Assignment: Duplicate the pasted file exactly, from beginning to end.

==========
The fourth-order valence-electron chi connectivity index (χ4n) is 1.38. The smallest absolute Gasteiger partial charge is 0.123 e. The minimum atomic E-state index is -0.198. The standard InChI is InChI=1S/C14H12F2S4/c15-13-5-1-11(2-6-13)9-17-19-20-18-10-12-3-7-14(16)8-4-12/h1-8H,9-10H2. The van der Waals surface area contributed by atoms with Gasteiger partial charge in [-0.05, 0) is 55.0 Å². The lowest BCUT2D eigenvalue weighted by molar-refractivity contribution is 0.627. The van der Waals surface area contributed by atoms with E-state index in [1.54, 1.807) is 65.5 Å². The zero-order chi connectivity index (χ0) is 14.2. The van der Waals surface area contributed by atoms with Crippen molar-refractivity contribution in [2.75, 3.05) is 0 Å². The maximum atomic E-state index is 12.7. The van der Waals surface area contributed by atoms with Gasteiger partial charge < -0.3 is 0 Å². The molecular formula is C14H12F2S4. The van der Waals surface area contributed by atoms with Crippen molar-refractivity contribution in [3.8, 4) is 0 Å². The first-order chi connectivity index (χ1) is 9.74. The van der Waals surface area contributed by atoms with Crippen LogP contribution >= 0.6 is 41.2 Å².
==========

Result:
The fourth-order valence-electron chi connectivity index (χ4n) is 1.38. The smallest absolute Gasteiger partial charge is 0.123 e. The minimum atomic E-state index is -0.198. The standard InChI is InChI=1S/C14H12F2S4/c15-13-5-1-11(2-6-13)9-17-19-20-18-10-12-3-7-14(16)8-4-12/h1-8H,9-10H2. The van der Waals surface area contributed by atoms with Gasteiger partial charge in [-0.05, 0) is 55.0 Å². The lowest BCUT2D eigenvalue weighted by molar-refractivity contribution is 0.627. The van der Waals surface area contributed by atoms with E-state index in [1.54, 1.807) is 65.5 Å². The zero-order chi connectivity index (χ0) is 14.2. The van der Waals surface area contributed by atoms with Crippen molar-refractivity contribution in [2.75, 3.05) is 0 Å². The maximum atomic E-state index is 12.7. The van der Waals surface area contributed by atoms with Gasteiger partial charge < -0.3 is 0 Å². The molecular formula is C14H12F2S4. The van der Waals surface area contributed by atoms with Crippen molar-refractivity contribution in [3.8, 4) is 0 Å². The first-order chi connectivity index (χ1) is 9.74. The van der Waals surface area contributed by atoms with Crippen LogP contribution >= 0.6 is 41.2 Å².